By Nick Mulvenney
ABU DHABI (Reuters) - With the big powers all having negotiated the expanded Asian Cup group stage safely enough, the tournament gets going in earnest on Sunday with the first of the sudden-death round of 16 ties.
First of the former champions out of the blocks are Iran, who take on Oman at the Mohammed bin Zayed Stadium in Abu Dhabi for the right to play China or Thailand in the last eight.
Team Melli cruised through their group unbeaten and should make light work of Pim Verbeek's Oman, who progressed as one of the best third-placed teams by virtue of a sole win over Turkmenistan.
"The real Asian Cup starts now," coach Carlos Queiroz told a news conference on Saturday.
"It is everything for the winner, nothing for the losers. There is no room for mistakes, no room for regrets, there is no room for sorry, no room for tomorrow. It is just here and now.
"Ninety minutes trying to play the best football you can, and with good inspiration and great character trying to be the best team on the pitch."
Iran's clash with Oman is the final match on Sunday as the Chinese take on Thailand in Al Ain in the late afternoon after Jordan battle it out with Vietnam in Dubai for the first spot in the quarter-finals.
Jordan's victory over Australia in their first match was the biggest shock of the tournament so far and they went through ahead of the reigning champions as the winners of Group B.
That has given coach Vital Borkelmans huge belief that they can reach a quarter-final against either four-times champions Japan or three-times winners Saudi Arabia, who meet on Monday.
"These guys, they are so amazing, I learned a lot of things about these guys," the Belgian said of his in-form side.
"I have given them a lot of confidence. They must believe in the skills they have and they must help each other."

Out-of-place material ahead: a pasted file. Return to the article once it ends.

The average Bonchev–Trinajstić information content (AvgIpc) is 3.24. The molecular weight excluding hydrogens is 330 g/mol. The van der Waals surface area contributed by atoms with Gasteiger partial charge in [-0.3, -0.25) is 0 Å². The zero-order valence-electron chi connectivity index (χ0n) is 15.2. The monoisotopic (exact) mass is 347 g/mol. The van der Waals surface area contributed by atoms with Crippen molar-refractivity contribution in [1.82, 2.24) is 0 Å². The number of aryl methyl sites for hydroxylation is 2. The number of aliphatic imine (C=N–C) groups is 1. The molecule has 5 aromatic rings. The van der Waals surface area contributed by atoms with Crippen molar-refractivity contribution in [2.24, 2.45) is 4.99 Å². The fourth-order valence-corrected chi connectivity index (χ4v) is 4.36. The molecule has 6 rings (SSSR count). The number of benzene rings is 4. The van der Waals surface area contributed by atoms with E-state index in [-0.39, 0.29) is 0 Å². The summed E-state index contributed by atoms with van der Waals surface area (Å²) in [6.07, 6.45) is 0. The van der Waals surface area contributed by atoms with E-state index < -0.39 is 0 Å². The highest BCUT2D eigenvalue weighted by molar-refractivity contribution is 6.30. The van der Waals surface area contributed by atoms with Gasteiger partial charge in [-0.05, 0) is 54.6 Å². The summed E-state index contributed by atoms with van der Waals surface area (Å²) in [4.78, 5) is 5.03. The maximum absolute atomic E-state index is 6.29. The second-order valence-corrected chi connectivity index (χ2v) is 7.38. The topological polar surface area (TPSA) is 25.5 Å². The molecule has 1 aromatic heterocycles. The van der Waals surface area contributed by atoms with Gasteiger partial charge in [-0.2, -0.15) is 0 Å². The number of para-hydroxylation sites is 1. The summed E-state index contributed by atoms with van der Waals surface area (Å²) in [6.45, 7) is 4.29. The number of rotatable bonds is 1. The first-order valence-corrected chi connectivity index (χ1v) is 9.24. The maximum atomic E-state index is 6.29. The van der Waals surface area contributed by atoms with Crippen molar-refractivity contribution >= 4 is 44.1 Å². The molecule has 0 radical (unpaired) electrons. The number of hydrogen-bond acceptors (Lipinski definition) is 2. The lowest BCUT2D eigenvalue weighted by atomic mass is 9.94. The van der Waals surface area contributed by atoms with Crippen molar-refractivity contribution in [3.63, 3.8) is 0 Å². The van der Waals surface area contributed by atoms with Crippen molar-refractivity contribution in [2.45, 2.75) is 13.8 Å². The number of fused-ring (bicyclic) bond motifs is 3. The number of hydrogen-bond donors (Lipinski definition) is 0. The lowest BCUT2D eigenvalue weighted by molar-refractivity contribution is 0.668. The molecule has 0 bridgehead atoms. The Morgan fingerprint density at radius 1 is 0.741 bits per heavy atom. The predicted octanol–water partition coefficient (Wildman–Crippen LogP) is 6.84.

Vietnam squeaked into the knockout stages by virtue of a better disciplinary record than Lebanon but coach Park Hang-seo has developed something of a Midas touch and another night of celebration in Hanoi is not out of the question.
Football-inspired celebrations in China have been few and far between since they lost the 2004 Asian Cup final to Japan in Beijing and Marcello Lippi's team stumbled into the last 16 after a 2-0 loss to South Korea.
The Italian World Cup winner confirmed on Saturday that prolific striker Wu Lei would be fit to start after missing the Korea match with a shoulder injury but was wary of the Thais.
"They changed the coach after the first match they played and they changed the tactics and basic formation," he said.
"But what is important is they have changed their attitude. They are very aggressive. They play at a high intensity and we have to be careful, smart and ready."
Thailand's caretaker coach Sirisak Yodyadthai always suspected that Wu would play and said his side would be more focused on their own game.
"We're ready and we'll give it a go against China," he said. "We don't feel like we are the underdog and we hope to play (to) our full potential tomorrow."
The fixtures in the bottom half of the draw start on Monday, with Son Heung-min's South Korea, arguably the form team of the tournament so far, and the Socceroos looking most likely to meet up in the semi-finals.
(Additional reporting by Ahmed Maher and Osama Khairy, editing by Ken Ferris)